The Center for the Study of Women in Television and Film found that in 2015, women made up only 22 percent of protagonists and 33 percent of speaking roles in the top 100 domestic films. Women make up only about a quarter of our elected officials at the state and federal levels. On a cultural level we tend to devalue women’s sports, even when our national women’s soccer team consistently outperforms our men’s. We tend to define women through their relationships to men, while allowing men identities of their own. A man is a Mr. regardless of marital status, but a woman is Miss until she’s a Mrs. Women are generally expected to take, and give their children, men’s last names. Traits defined as feminine are valued below those defined as masculine. We tend to trust men and distrust women. From infancy, we’re are bombarded with messages of binary gender performance, from clothing to toys to parenting styles. Girls are encouraged to be passive, to be pretty, to be experienced by others. Boys are encouraged to be active, to be strong, to do the experiencing.
So there’s an angle. An idea of where we are and of how we’ve gotten there. So how has culturally ingrained sexism influenced our community and comedy at large?
Because humor is considered a masculine trait, we assume men’s proficiency in comedy. We simultaneously assume women’s deficiency. A mediocre man has an easier time making a team than a decent woman. Female dominated shows have to be significantly better than male dominated shows to be considered just as good. (The same is true for people of color, LGBTQ people, and anyone else who doesn’t meet the Caillou standard of humanity.) Samantha Bee’s new late-night show is incredibly smart and funny, Jessica Williams is consistently the best part of The Daily Show, SNL‘s women are outperforming the men weekly—and yet we’re still inundated with articles, forums, and discussions about why women aren’t as funny as men. We aren’t even given the respect of “whether or not.”
I was privy to a conversation among men from a prominent Harold team several years back. They were angrily discussing a woman on their team. “She pulls so much focus.” “She plays for laughs too much.” “She’s a selfish player.” These were dudes who cycled through sure-fire homoerotic gags every show knowing they’d hit. But this woman had the audacity to be FUNNY while they were being funny, and sometimes she was FUNNIER than they were. They compared her to another woman on the team, the one they liked to play with, the one who tended to be a more passive support player. Passive support players are valuable of course, but when we demand that women play that way and punish them for being active—that’s our sexism showing.
This bias is often echoed in team selection and performer promotion. A man who is hilarious and goes for the joke may find himself on numerous teams within a theater; a woman who is the very same may not even make it onto one.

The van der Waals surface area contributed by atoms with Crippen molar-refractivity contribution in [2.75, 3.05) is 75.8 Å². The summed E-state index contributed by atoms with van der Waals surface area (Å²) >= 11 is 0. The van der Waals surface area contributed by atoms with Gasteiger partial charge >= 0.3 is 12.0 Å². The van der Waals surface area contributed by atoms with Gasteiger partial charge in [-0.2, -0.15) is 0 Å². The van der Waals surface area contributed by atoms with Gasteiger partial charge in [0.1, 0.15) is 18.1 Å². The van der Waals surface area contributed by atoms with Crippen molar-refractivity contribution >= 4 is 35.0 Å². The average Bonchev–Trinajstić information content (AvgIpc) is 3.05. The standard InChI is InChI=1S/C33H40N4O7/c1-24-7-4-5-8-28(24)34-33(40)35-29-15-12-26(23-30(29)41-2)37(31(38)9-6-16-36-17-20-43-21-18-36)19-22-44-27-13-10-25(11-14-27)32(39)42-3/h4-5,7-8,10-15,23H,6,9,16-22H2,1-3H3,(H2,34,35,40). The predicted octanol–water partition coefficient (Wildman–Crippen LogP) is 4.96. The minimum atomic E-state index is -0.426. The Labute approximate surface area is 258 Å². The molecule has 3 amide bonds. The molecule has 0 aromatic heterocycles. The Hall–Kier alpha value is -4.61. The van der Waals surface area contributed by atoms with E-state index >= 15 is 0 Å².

As a performer, I’ve had coaches and teachers fail to see and note instances of sexism in rehearsals, shows, and classes. Conversely, as a coach, I’ve had male performers talk and laugh through note sessions and actively refuse to participate in exercises I would bring into rehearsal.
We’ve all seen or experienced men shouting over women, negating women’s choices, using derogatory language on stage. It’s not surprising. People who don’t want to have the more challenging conversation will dismiss that as “bad comedy” instead of unchecked sexism.
And that may seem small, but it’s what makes us say, “He’s bad to women, but he’s a good friend. He’s kinda douchey, but he’s funny.” Our androcentrism, having positioned men as inherently more valuable humans than women, has kept us from holding these guys accountable for their actions.
So let’s go back to #Charnagate.
The stage has been set for something like this for a long time. We’ve been evolving beyond the limitations of language, and challenging the imbalances we’ve inherited from a forever of bullshit. This feminist fire has been burning in Chicago for a few years now. And now, thanks to a dumb comment by a powerful woman, the community has been engulfed.
Women suddenly felt empowered to open up about experiences they’d kept secret, frustrations they’d only spoken about amongst themselves. We saw conversations once reserved for kitchen corners at house parties leap into the spotlight. Men were shutting up and listening and evaluating their behavior. Of course there were perhaps too many men who feared a “witch hunt,” who searched their histories for any misstep an angry woman might use against them. There were a lot of “See? Not me!” white-knight posts from well-intentioned men who perhaps wanted to distance themselves from the Bad Guys. And the Bad Guys, for the most part, were noticeably silent. But overwhelmingly, the reaction was productive and lead to long overdue action in the community.
We’ve seen men and women take responsibility for their own prejudices and problems and start to grow and change. Men have been examining their own behavior, women have been speaking up. What a great start.
When news broke about Trailer Park Boys actor Mike Smith’s arrest after assaulting a woman, costar Lucy DeCoutere quit the show. She won’t work with a bad dude. Right now, that’s what we as a community need to do. We need to break off our personal and professional relationships with our community’s known predators, regardless of their talent. We need to hold people accountable for their behavior and comments, on and off stage. That’s the only way they’ll grow and change. We need to stop compromising our values, our good hearts, and our commitment to equality. We need to hold ourselves responsible for what this community and ultimately what this industry can be, instead of playing into the same old bullshit.
We’re told not to be too sensitive. Not to sweat the small stuff. To have a thicker skin. But it’s saying “he” when you mean “they” that perpetuates male superiority. And it’s demanding that women be passive and pretty to be attractive to men that quiets us up and makes us stop being goofy when we’re kids. And it’s casual sexism that fosters the environment that protects and harbors predators, abusers, and harassers. Anton Chekhov put some very valuable words into a woman’s mouth in his play Uncle Vanya. “The world won’t be destroyed by war or fire, but by the petty little violences we inflict upon each other every day.” To paraphrase—Even I, a Russian man in 1896, can recognize that microaggressions are real. And they matter. And they’ll be our undoing.
So let’s stop. Let’s change. It’ll make for better comedy. And besides—this shit gave birth to Caillou. And isn’t that reason enough to undo it? v
This essay is excerpted from the first issue of The Hambook, a Chicago-based quarterly magazine about improvisation, edited by Lee Benzaquin. To read the rest, go to thehambook.com.